If not justice, Edmond Demiraj expected at least protection. Ten years ago, the U.S. government asked Demiraj to testify against Bill Bedini, an Albanian mobster living in Texas who was charged, among other things, with human trafficking. In return for providing testimony, Demiraj, who was in the country without documentation, was promised safety for himself and his family.
However, the accused Bedini jumped bail and fled to Albania. No longer needed as a witness, Demiraj was deported to his native Albania. Soon after, and perhaps not surprisingly, Bedini kidnapped, beat and shot him, as payback for his cooperation with the U.S. government. Miraculously, Demiraj survived.
As if this were not enough, Bedini also kidnapped three of Demiraj's nieces, ages 17, 19 and 21, and forced them into prostitution in Italy and Greece. "This is payback to your Uncle Edmond for when I was in the United States," he told the women.
Demiraj and his nieces were fortunate -- they managed to escape and now live legally in the United States, along with Demiraj's two young U.S.-born children. His wife, Rudina, and teenage son, Rediol, who have lived in the U.S. since 2000, are not so lucky. The Department of Justice has denied their claim for asylum and is trying to deport them, planning to send them back to Albania, where their lives will surely be in danger at the hands of Bill Bedini.
The government does not dispute that Ms. Demiraj and her son have reasons to fear this mobster. But it argues that Bedini's persecution of this family is, despite all appearances, not "on account of" their family membership but rather due simply to Bedini's anger at Edmond Demiraj and therefore not the kind of violence that makes one a "refugee" eligible for asylum under federal law. If this distinction seems unclear, it's because it is. We have seen repeatedly throughout history that anger at one individual has ignited persecution of an entire group. The family has filed for relief from the Supreme Court, which has yet to decide whether to hear the case. In the meantime the Department of Justice has denied security to keep the family safe from Bedini's relatives, many of whom live in striking distance of the Demirajs' home in Texas.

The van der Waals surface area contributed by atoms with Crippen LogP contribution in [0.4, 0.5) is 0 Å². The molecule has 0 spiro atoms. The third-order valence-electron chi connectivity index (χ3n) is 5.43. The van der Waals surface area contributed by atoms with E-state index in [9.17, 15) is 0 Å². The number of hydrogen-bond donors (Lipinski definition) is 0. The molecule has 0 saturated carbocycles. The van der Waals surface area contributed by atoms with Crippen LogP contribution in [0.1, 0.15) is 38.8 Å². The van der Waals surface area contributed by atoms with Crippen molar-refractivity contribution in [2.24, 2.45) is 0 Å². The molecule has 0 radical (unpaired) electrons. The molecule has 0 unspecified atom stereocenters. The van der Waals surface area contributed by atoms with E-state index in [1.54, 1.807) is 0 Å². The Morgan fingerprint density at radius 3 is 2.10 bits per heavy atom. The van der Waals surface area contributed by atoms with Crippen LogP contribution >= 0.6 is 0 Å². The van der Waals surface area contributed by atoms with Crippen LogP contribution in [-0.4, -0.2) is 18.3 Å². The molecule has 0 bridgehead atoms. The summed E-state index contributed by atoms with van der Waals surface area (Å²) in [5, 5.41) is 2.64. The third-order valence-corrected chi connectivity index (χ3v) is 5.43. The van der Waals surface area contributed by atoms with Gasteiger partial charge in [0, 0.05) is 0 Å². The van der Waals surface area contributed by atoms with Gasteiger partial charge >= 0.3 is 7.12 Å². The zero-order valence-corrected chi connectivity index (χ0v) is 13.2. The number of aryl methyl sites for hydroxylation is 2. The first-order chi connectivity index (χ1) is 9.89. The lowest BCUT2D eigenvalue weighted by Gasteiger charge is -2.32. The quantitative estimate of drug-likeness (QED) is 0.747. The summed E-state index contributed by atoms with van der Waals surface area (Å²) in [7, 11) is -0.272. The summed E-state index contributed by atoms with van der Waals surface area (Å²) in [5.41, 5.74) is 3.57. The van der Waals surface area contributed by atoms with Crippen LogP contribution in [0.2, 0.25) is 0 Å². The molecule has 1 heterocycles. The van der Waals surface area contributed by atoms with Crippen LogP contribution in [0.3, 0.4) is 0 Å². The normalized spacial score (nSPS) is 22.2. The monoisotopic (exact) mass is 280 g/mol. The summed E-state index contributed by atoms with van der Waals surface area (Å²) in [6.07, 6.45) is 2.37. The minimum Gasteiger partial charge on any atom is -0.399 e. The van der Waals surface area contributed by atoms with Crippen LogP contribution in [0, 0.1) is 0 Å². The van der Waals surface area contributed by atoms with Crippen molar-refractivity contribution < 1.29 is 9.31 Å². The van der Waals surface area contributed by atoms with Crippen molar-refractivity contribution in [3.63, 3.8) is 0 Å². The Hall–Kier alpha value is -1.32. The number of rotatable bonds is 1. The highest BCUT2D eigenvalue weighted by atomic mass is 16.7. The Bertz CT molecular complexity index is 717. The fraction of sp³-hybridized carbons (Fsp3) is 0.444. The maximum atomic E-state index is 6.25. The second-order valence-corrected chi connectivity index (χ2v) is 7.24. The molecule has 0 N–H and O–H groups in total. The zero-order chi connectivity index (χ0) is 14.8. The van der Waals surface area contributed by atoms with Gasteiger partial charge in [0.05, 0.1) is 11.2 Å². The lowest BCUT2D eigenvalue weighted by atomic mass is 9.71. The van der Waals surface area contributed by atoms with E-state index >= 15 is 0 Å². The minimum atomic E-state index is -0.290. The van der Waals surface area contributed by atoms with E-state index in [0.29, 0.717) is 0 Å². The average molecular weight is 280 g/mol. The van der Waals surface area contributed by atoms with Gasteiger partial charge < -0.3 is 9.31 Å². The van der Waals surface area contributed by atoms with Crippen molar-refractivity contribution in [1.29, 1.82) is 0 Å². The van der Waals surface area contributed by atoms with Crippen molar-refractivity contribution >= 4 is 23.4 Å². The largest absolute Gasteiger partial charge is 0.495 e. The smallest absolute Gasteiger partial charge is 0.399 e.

We do not understand why the government has committed its resources to fighting this family, rather than helping it. As for its legal argument, we have difficulty imagining a form of persecution more closely or inextricably tied to family membership than that suffered by the Demirajs.
The Women's Refugee Commission believes the family is the most fundamental social grouping in our society. Our immigration laws were originally established to protect family unity, but here the Fifth Circuit threatens to gut a core tenet of our asylum system: the protection of persons seeking asylum on account of social group, and in particular those whose claims are based on family membership. That is why we joined the dozens of advocacy organizations, law professors, former national security and law enforcement officials (including members of the Reagan and elder George Bush administrations) who filed amicus briefs to call on the Supreme Court to hear the Demirajs' case and decide it in their favor. (Read the amicus brief we signed here.)
If we are not prepared to protect this family from persecution by granting asylum and are willing to separate this mother from her husband and her two young children and put her and her son at risk of death or severe repercussions, under what circumstance would we be willing to step up?
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